Why Russia Shouldn't Fear NATO

July 2, 2015 Topic: Security Region: Europe Tags: RussiaNATOExpansion

Why Russia Shouldn't Fear NATO

"Far from threatening Russia, a strong NATO has a much greater incentive to act with self-restraint toward Russia than individual countries."

One of Putin’s motives for separating Abkhazia and South Ossetia from Georgia in 2008, annexing Crimea from Ukraine in 2014, and supporting separatists in eastern Ukraine since then has been to create the sort of territorial disputes with neighbors that would make Georgia and Ukraine unacceptable as members to the existing ones in Western Europe in particular which have no desire to become embroiled in active conflicts on their behalf. And Putin, it appears, has succeeded in this regard.

The corollary of Moscow belief that the expansion of NATO is a threat to Russia is that the retraction, incapacitation, or dissolution of NATO would make Russia safer. Indeed, Putin’s support for anti-NATO and anti–EU political parties throughout Europe indicates that he does indeed aim at undermining these two institutions. Nor does Putin necessarily need to bring about their dissolution in order to undermine them. Since NATO and the EU both tend to operate on the basis of consensus, the fact that the current political leaders of Hungary and Greece are hostile to the existing European order and are quite friendly with Moscow may go a long way toward furthering Putin’s goal of rendering NATO inoperable. And if any more such leaders are elected to power, NATO might indeed become unable to respond effectively to actions taken by Putin to “protect” Russian speakers elsewhere in Ukraine or even in the Baltic states. This clearly would not benefit the West. But it would not benefit Russia either. For the decline of NATO is less likely to lead to the unopposed rise of Russian influence than to the re-emergence of conflicts that common membership in NATO has suppressed or (in the case of Greece and Turkey) kept under control.

Putin has had relatively cooperative relations with the often anti-Western Erdogan government in Turkey. He also has good relations with Greece’s new leftist leadership that is at odds with the EU. But if (whether as a result of Putin’s actions or not) NATO becomes inoperable, the Greek-Turkish animosity that NATO helped keep from escalating after Turkey’s 1974 intervention in Cyprus might soon re-emerge. And if it does, it is highly doubtful that Russia will be able to calm it down.  Moscow may then be faced with the choice of alienating one party because it sides with the other, or alienating both because it sides with neither or (as Putin has attempted elsewhere) tries to side with both simultaneously. Despite Turkey’s troubled relations with the West recently, Turkey may regard Russian support for Greece against it as an existential threat and thus go all out to support Chechen and other Muslim opponents of Moscow’s rule in the North Caucasus and other Muslim regions of Russia.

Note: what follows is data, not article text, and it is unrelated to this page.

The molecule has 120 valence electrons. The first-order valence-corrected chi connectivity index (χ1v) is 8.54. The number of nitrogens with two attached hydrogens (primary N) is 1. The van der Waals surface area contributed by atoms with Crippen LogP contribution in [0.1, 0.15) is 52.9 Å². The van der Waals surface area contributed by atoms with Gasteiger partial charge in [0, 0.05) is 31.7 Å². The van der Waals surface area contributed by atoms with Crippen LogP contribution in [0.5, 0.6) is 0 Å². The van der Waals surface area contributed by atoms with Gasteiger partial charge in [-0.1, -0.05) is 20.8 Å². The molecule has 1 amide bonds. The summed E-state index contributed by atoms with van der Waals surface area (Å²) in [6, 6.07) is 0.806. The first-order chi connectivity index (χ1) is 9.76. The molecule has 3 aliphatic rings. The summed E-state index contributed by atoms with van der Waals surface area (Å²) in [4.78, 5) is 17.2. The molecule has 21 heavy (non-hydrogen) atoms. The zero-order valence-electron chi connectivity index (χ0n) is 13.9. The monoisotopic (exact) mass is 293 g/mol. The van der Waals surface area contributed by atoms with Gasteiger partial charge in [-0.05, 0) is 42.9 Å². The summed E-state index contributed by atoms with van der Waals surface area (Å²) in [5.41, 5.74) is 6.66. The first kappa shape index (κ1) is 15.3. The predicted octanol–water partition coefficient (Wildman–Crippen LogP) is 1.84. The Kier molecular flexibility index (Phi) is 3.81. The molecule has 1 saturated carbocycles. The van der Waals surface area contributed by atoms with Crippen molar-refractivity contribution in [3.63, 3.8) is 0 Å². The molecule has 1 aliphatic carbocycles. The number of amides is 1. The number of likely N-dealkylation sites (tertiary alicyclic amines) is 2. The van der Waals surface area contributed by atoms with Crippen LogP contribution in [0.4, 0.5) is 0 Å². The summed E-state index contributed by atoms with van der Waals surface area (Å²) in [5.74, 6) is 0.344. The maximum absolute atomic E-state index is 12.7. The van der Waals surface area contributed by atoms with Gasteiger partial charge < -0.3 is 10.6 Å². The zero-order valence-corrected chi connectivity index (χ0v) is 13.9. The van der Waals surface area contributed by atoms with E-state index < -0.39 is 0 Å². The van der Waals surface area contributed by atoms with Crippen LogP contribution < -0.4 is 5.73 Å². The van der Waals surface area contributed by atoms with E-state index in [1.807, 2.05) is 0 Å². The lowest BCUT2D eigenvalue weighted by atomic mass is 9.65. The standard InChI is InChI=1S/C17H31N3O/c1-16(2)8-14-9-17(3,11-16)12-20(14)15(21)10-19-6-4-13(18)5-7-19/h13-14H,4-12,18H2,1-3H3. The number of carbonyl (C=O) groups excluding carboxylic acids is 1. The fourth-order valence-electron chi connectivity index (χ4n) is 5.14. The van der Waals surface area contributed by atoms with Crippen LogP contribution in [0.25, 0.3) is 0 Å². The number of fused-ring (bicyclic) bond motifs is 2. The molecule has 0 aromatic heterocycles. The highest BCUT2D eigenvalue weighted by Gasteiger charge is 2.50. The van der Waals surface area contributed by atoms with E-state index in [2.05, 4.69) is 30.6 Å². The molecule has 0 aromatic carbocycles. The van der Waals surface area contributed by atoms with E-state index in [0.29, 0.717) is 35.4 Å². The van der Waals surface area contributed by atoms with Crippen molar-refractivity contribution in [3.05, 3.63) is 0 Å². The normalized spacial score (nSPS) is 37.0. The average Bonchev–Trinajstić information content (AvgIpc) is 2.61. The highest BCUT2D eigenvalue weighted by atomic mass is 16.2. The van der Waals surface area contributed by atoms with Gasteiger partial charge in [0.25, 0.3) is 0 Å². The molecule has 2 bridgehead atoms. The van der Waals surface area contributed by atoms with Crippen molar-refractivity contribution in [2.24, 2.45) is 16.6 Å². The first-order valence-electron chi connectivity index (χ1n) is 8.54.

The decline of NATO might also embolden an increasingly nationalist and pro-Russian Hungary to revive its claim to “lost territories.” Moscow might not mind if Budapest does this with pro-Western Ukraine or Romania (with which Russia also has difficult relations), but would not be pleased if Hungary sought the return of territory that is now part of pro-Russian Serbia or Slovakia (where Moscow has also sought to cultivate illiberal tendencies).

Another problem for Moscow is that for every anti-Western government elected to office anywhere in Europe, one or more of its neighbors are likely to feel threatened by it and so turn to America for support. Further, while German public opinion may care little about what Russia is doing in faraway Crimea or Eastern Ukraine, Berlin is likely to take more active measures to thwart Moscow’s efforts to expand Russian influence in countries closer to it. Finally, the more that Western states see Russian actions as directly harming their security, the more incentive they will have to respond by arming Ukraine or others actively resisting Russia.


In other words, the decline of the pax Americana in Europe resulting from a weakened NATO is less likely to be replaced by a pax Russica there, but by a chaotic situation in Europe that Russia will be unable to control or prevent from negatively impacting not just Russia’s external ambitions, but its internal security as well.

Ironically, Russia could avoid all this if NATO remained strong and intact. Far from threatening Russia, a strong NATO has a much greater incentive to act with self-restraint toward Russia than individual countries (both members and non-members) being undermined by Russian actions. Indeed, offering NATO membership to what remains of Ukraine may be the surest means of inducing Kiev and the West as a whole to acquiesce to (though not formally accept) the loss of Crimea and eastern Ukraine to Russia. In other words, Moscow is better off with a strong NATO that keeps America in, Europe peaceful, and Russia by itself (if that’s what it wants) than a weak NATO (or NATO at all) that keeps America, Europe, and Russia all embroiled in needless conflict and tension.